Trade associations representing the nation's third-party logistics service companies and independent owner-operator drivers have joined to back Senate legislation introduced Tuesday to crack down on allegedly fraudulent behavior by truck brokers and other intermediaries against smaller trucking concerns, notably one-person owner-operators.
The Transportation Intermediaries Association (TIA) yesterday issued a statement saying it has joined with the Owner-Operators Independent Drivers Association (OOIDA) in support of the Motor Carriers Protection Act of 2010 (S.3483). The bill, introduced by Sens. Olympia J. Snowe (R-Maine) and Amy Klobuchar (D-Minn.), would increase the bond requirement for brokers to $100,000 from $10,000 and for the first time impose bonding requirements on freight forwarders. The legislation also sets stricter government requirements for entities seeking broker and forwarder authority, and levies tough penalties—such as unlimited liability for freight charges—for such violations as conducting brokerage activities without a bond or license.
In the statement, TIA President and CEO Robert Voltmann said most of the language in the Snowe-Klobuchar bill already exists in the federal regulations, but the Clinton and George W. Bush administrations never enforced them. "The result has been the growth of crooks that operate unchecked, broker surety companies that offer no surety, carriers that re-broker freight without permission or license, and undercapitalized companies that are ill-prepared for the modern transportation marketplace," he said.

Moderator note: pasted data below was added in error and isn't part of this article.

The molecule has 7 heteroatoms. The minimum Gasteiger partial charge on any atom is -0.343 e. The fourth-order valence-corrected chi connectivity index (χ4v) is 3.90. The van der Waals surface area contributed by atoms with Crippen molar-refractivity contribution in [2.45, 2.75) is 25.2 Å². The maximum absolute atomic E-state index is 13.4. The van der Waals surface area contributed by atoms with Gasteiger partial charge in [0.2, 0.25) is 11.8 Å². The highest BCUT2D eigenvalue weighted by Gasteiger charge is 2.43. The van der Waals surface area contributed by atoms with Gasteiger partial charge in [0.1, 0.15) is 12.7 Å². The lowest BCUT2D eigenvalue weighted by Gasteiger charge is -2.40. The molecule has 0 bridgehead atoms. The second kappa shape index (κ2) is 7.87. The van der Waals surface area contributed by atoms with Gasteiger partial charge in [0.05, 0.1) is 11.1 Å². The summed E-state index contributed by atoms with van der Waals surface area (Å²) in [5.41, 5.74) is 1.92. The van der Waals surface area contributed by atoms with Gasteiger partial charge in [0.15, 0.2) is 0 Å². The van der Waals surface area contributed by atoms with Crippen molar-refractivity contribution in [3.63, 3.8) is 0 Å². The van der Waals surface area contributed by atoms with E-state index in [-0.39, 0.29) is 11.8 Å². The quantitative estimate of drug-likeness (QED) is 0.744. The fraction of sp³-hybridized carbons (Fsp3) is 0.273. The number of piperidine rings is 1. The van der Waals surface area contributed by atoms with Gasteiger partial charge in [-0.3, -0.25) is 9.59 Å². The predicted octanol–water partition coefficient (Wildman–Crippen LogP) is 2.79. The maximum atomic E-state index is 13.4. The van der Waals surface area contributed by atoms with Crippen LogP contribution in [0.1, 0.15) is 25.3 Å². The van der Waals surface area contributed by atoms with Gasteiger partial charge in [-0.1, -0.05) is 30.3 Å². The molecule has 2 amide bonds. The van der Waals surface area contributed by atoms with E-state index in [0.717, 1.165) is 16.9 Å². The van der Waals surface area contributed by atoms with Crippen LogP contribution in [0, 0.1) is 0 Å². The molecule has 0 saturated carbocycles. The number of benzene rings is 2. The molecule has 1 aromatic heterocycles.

Voltmann said the two groups determined a "united approach" was needed to correct problems affecting legitimate brokers and carriers.
"Brokers, forwarders, owner-operators, and carriers need each other, and the speed of today's logistics marketplace means that companies must be able to reasonably rely on representations made in the terms of their agreement," Voltmann said. "Unfortunately, the seeping encroachment of fraudulent operations [has] left the legitimate industry vulnerable."
It is nearly impossible to quantify the cost to the industries, given that there are 16,000 third parties of varying sizes doing business in the United States. For smaller truckers, the core issue is not getting paid in a timely manner for freight tendered to them by brokers, or in some cases not being paid at all. Over the last five years, about one-quarter of all owner-operators have had trouble collecting payment for their services from brokers or other intermediaries, according to an OOIDA survey.